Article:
Journey to the origin of Maori tattoos
The chronicles of the first European sailors of the 18th century are the first descriptions of the practice of ‘moko’ in present-day New Zealand.
With rhythmic and repetitive strokes, the Maori, the original inhabitants of New Zealand, used to get tattoo all over their bodies with a sharp tool made from albatross bone, shark tooth or thorns. Tattooing was a sacred ritual, called tapu, with a series of guidelines: after the bleeding period and when healing began, you could not eat with your hands, have sex or go to war. It was also said that anyone who broke the rules would get so swollen from the multiple scarifications on the skin that they died of suffocation. None of it has remained except the name. Tattoo studios in large cities now offer catalogs with Maori designs, symbols that, according to tattoo artist and researcher Paula Muñoz, have little to do with what they meant to the primitive inhabitants of the islands.
To get to the origins of the Maori tattoo, you have to immerse yourself in the chronicles of the first European sailors who set sail for the Pacific islands in the 18th century. Muñoz, 32, took up this task after a client asked him for a drawing of these characteristics. With his stage name Pau Beyondskin , he decided to review for more than seven years the logbooks of the British navigator James Cook (1728-1779) , one of the main explorers of the Pacific, and the drawings of Sydney Parkinson, the botanist who accompanied him. Thus, he managed to recover a large part of the first documents that described the process and the meaning of the set of icons in the form of lines, rounded triangles and spirals carved into the skin.
The Maori or moko tattoo was done by a tahunga , who held a position similar to that of a priest. He dipped the tools in an unctuous mixture of burnt root ash that he rubbed into the furrows of the skin while asking questions of who was going to undergo the process. The tattoos were of two types: dark iconographies on the non-tattooed skin or skin-colored on a black background, called puhoroand exclusive to New Zealand. But above all, they involved more than decorating the skin: they were fully personified and told the history and genealogical trajectory of each individual. Tattooing was a process that was repeated throughout life, adding more and more icons with their own meanings. Therefore, not only the people of the highest social class, but the elderly, were the ones who had the most tattoos. And the most ornate area was the face.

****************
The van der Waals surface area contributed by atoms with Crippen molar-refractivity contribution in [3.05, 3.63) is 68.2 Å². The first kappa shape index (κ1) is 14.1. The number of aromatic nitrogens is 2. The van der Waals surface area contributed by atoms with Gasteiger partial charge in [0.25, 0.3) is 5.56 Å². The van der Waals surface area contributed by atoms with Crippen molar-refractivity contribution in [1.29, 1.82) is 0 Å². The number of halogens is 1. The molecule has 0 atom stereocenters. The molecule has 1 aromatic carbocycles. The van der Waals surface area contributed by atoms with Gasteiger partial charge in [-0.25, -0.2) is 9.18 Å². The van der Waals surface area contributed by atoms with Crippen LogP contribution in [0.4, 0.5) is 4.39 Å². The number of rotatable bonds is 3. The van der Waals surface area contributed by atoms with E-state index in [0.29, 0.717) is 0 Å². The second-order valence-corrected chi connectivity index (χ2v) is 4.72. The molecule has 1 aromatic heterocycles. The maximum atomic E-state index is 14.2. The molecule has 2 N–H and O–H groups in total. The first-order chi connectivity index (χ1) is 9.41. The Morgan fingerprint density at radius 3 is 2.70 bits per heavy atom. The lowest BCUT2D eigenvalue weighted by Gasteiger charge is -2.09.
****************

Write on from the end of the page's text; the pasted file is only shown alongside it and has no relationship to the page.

“Through facial iconography, it was known who the person was and who had been killed,” explains Muñoz during a conference at Casa Asia, alluding to the mokomokai , the heads of Maori chiefs that were stuffed and exchanged for firearms during the war. of the Muskets, a long series of battles between New Zealand clans that spanned the first half of the 19th century. These heads thus became objects of a trade that was banned in 1831, but contributed to the supply of pieces to some European museums of the time. Today, there is still a repatriation program to return Maori heads to their descendants or, where appropriate, to the Museum of New Zealand for storage without being exposed to the public.
The war between clans ended in 1840 with the Treaty of Waitangi , which determined that New Zealand became a British colony. In the few remaining copies of the treaty, the signatures of the Maori leaders are icons, the same ones that can be seen on tattoos, since they lacked written language. Another proof that tattoos defined each individual. The exact meaning of each symbol has not yet been established.
Muñoz’s research covers the years between 1769, the date of Parkinson’s first drawing, and 1850, when the evangelization of the islands began, by priests and missionaries who banned Maori names and the practice of traditional tattooing, despite what which moko has reached today.